It’s the great unanswered question: What happens to us when we die? Where do we go, what do we do, who do we become? Alice Sebold’s 2002 novel, The Lovely Bones, seeks to answer those unanswerables, as viewed through the lens of a 14-year-old murder victim analyzing her death – and its devastating effects on the living – from the afterlife. It’s a sad, contemplative, upsetting story about a bright life cut brutally short, and the familial fallout experienced by those left behind. But it’s also a hopeful story of imagination, exploration and, finally, acceptance – on all sides – of those things we vehemently wish we could change, but cannot.
Did I love The Lovely Bones? No. I’m not sure it’s a book – or a subject matter – that lends itself to love. It’s tremendously difficult – not to mention unpleasant – to listen to a naive teenager recount the horrifying circumstances of her rape and murder at the hands of a next door neighbour. And that’s in the first 20 pages. The ending actually fares much worse, undoing hundreds of pages of largely unearned goodwill with a laughable deus ex machina that fares particularly poorly in today’s consent-conscious era. And absent Milton’s efforts in Paradise Lost, I’ve never jived well with simplistic descriptions of heaven, even the ones where every day ends with a musical dog party.
The story is this: Walking home from school one chilly winter afternoon in 1973, 14-year-old Susie Salmon is lured into a rudimentary bunker dug in the field behind her house by her neighbour, Mr. Harvey. While her mother stands on the back porch calling her in to dinner, Susie is raped and murdered, her body dismembered and disposed of by Harvey with indifferent, ruthless efficiency.
When Susie next becomes aware of her surroundings, she’s in heaven – in this book, it’s always with a lower case H. That’s because this is Susie’s version of the afterlife, a young girl’s heaven populated by joyous evenings filled with stirring music and ecstatic parties-in-the-park.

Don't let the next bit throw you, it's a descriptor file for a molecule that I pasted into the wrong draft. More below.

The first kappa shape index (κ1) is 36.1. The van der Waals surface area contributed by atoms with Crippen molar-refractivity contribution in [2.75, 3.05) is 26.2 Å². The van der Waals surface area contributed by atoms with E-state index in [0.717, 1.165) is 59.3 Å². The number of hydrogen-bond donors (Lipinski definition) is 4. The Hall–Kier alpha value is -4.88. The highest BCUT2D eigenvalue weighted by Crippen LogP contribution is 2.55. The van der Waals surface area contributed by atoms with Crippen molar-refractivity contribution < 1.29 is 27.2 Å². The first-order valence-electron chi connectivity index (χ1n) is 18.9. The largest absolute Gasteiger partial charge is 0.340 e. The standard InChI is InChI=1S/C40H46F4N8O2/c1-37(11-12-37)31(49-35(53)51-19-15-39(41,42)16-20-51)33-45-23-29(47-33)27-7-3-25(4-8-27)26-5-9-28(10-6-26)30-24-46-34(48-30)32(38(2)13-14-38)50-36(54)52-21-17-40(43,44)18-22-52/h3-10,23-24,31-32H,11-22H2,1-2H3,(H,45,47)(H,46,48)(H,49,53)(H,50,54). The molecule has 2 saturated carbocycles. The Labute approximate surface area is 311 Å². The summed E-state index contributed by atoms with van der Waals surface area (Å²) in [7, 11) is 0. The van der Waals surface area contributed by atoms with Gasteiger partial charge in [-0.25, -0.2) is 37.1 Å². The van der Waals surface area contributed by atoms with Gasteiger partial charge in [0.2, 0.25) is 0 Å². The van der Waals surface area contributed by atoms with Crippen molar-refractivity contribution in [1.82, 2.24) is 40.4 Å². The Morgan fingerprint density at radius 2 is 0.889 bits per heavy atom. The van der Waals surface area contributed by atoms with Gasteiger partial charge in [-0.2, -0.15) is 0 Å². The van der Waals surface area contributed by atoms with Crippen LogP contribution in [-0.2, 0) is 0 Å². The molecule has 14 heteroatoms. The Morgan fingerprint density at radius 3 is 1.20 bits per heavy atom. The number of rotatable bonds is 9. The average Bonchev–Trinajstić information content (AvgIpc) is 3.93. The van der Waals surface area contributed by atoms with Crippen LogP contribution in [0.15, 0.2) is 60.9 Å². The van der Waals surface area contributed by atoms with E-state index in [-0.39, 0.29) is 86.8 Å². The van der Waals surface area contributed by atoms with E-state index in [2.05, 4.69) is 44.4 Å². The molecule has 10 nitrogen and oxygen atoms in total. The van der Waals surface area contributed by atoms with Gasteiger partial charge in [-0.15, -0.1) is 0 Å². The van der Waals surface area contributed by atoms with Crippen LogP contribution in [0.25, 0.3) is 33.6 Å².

For those descriptions, this novel, an Oprah Book Club entrant, earned the colloquial title of “That book where the little girl describes heaven.” But Susie’s musings on heaven – a place where you are supposed to be at eternal peace – are actually few and far between, and are of a kind of boring, static place where questions about the past are discouraged. Which sits poorly with Susie, a young woman caught somewhere between knowing ALL the secrets of the universe, and none.
Back down on Earth, Susie’s friends and family are faring even worse. They have absolutely no answers, and for a time cling to the dim hope that she has been snatched. But after mounting physical evidence points to Susie having come to great harm, they accept that she’s been murdered, and then set about the unenviable task of completely setting fire to their lives, in ways great, small and utterly predictable.
As the Salmon family’s lives spiral, Harvey evades justice, if not suspicion – you just can’t be a dollhouse-constructing, bridal tent-erecting single weirdo in a neighbourhood where a young girl mysteriously disappears without arousing some suspicions. But with no evidence to tie the man to the crime, beyond a grieving father’s absolute certainty that this is the bastard who killed his daughter, Harvey walks, and after a period of laying low, silently moves out of the neighbourhood in the dead of night and out of their lives.
From her heaven, Susie sees all of this, and as the days, weeks and months following her death stretch into years, her friends and family try to move on without her, while at the same time being utterly consumed by her memory. Much like the idea of being granted a personalized heaven, this is a simplistic approach to loss – that our passing has so much impact, decades will pass before anyone will even attempt to make themselves whole again. I also found I didn’t much care for heaven’s “What’s done is done, now let’s all calm down with a cup of tea” approach to grief. Over and over, Susie is advised by Franny, a kind of heavenly caseworker, to let the past be, that there’s nothing to be gained from tormenting herself over things that cannot be changed. But in doing so, Susie is robbed of an important part of the healing process – pure, earsplitting rage. It’s not the most productive emotion, but it is satisfying, and if a person can’t take a grim sort of satisfaction from challenging the circumstances of their own death, when can they?
The Lovely Bones was a fine book, but for all the things I didn’t care for about it – the least of which was the appalling subject matter – it’s not one I’ll be picking up again.
I read this one in service of my friends’ reading challenge for the 19th theme of “Pick your own.” Long before I ever read The Lovely Bones, I did, however, think that its cover artwork was beautiful. The lush tropical blue fading to a light, washed-out haze is the perfect design choice to convey Susie’s insistent, but fading, presence in the world, as is the image of her dulled, but beloved, charm bracelet. So I chose that as the inspiration for these nails.